Donald "Don" Elliott

Donald Elliot was born in 1931, and lived in Ohio and Indiana before his family moved to Florida when he was six. Don had many relatives involved in the war effort, including his half-brother and cousin, the latter of whom was killed in the Battle of the Bulge. His father was also called to work in bomb development at a plant in Indiana during World War II.

Don heard much of the war news from radio broadcasts, beginning with learning about the bombing of Pearl Harbor on his way home from church. As a young person during the war, he planned to become orthodontist. But after his Latin teacher asked him to stop associating with his best friend, a Japanese American, Don dropped the subject and changed his entire career plans.

In this interview, Don recounts his memories of World War II, including stories about his relatives who served in the military and German U-boats off the Florida coast. He speaks in depth about his best friend from childhood, how his friend’s family was forced into a Japanese American concentration camp, and how the war impacted the family long-term.

Japanese American Best Friend

GC: What was your school like?

It was a very good school: strict, required attention, and followed the rules. I had planned my life to be an orthodontist, and because our being in World War II, I was in my second year of Latin, which was required at that time by the school I had selected to go to. You had to have a college degree to write prescriptions as such and to attend their dental school. My Latin teacher called me in, and because my best friend in school was Japanese, she asked me to quit associating with him. And I dropped Latin, which changed my whole career plan.

Background on Japanese American Best Friend

GC: Do you want to expand on your friend that was Japanese?

He and his father came to the United States with the railroad building in Florida. Henry Flagler, who was the builder of the Florida East Coast Railroad, imported Japanese people to work as laborers. Eventually, when the railroad was completed, he gave them land between Delray and Boca Raton, and it was called Yāmato. And his father was the mayor of Yāmato. Now they refer to it as “Yamáto.” But it was spelt that way [Yāmato], so we picked up that. He grew up part of the time at Yāmato and he spoke fluent Japanese, as well as his brother, who was in the U.S. Army.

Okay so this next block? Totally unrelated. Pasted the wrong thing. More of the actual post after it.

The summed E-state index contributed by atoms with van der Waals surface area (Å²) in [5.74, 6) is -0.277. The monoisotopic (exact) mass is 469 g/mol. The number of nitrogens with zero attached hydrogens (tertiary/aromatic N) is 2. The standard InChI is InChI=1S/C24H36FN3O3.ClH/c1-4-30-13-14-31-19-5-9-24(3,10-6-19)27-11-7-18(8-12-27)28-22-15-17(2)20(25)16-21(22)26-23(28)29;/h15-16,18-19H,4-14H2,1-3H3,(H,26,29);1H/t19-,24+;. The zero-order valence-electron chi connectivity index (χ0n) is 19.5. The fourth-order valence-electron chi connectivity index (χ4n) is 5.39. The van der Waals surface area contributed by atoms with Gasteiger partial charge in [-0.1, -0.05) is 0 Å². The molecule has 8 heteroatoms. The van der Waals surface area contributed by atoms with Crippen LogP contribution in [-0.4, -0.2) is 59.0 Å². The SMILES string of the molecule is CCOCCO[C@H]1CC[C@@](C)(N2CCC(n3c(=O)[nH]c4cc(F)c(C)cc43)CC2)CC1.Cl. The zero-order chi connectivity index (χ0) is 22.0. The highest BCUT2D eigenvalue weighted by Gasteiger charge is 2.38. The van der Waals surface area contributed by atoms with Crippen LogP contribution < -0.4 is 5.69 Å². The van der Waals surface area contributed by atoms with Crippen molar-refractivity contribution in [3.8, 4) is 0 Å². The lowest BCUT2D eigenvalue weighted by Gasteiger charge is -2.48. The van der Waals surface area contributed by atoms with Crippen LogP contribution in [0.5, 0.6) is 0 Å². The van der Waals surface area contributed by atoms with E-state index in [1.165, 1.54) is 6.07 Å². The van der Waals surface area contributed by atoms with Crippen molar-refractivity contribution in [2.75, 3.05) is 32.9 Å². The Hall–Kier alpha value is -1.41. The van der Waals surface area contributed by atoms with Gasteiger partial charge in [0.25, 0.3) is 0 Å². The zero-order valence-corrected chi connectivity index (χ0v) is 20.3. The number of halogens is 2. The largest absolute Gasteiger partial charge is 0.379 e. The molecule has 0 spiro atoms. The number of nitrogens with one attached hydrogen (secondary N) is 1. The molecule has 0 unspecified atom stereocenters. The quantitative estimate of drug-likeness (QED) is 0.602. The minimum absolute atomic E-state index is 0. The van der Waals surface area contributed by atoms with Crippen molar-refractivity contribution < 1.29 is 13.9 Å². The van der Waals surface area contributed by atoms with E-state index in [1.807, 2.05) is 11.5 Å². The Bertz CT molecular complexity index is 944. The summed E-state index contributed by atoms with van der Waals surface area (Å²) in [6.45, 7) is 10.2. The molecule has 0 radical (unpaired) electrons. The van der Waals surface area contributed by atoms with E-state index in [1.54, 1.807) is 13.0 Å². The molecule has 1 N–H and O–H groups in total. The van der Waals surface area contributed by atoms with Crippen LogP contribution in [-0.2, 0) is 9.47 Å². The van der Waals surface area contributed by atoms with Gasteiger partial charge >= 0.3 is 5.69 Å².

Most of the people from Yāmato were confiscated and shipped by railcar to concentration camps in California. His family, because—his brother was in the US Army and was pulled out of the medical corps, was put in the Pacific to listen in on all the Japanese broadcasts that went out to their ships and all, and thereby our military was informed of locations and things that gave us an edge on crippling their Navy. He had stories to tell. But they were all to be confiscated or blanked out and not told until the war was over.

GC: Do you remember what year they were sent to the concentration camps?

I do not. I really can’t remember that, but we had very few. And they built a big, big airbase there called Boca Raton Airbase. Eventually that was known, before World War II, as the pineapple capital of Florida. And that was their main crop after they were dismissed by Henry Flagler and given the land. And Florida grew the best pineapples you’d ever want to eat. Not comparable to any we import today—they’re picked so green. These were picked almost ripe and full of sugar.

GC: Do you remember how you felt when your friend was forced to move away?

He eventually moved to Fort Lauderdale, and that’s how we became friends. Because of the war, they confiscated that land where they had lived. His father took up landscape and manicuring fine homes in the islands off of Fort Lauderdale, off of Los Olas Boulevard, and maintained them for public people who lived on those nice homes.

Half-brother’s Service in the Pacific

GC: Between 1939 and 1945 were you aware of the war?

Yes, very much so. I was on A1A December the 7th, which was Sunday, after church going to Delray to my brother’s. We were going to have a picnic. The car I was riding in was a Chrysler. I turned on the radio, and off came the announcement: Pearl Harbor has just been bombed. And my father made the statement, “Well, Gene will be gone in three weeks.” That was my half-brother. He was in the Navy Reserve and had been through basic training and accomplished all that, but was just a seaman then.

They did activate him three weeks later, only it was one day past what Pop said; it was on Monday. They didn’t take ‘em in on Sunday. It was the only way he missed it. [laughs] And he served as a Chief Petty Officer in the Seabees branch of the Navy, in the Pacific, building landing strips for wounded planes, eventually, that were shot at and hit and had to be landed on islands that were camouflaged. They had food and water there, Gene said. And all transmissions that he made, be it writing or anything, he could not tell his location for fear that the enemy would find out where we had locations in the Pacific.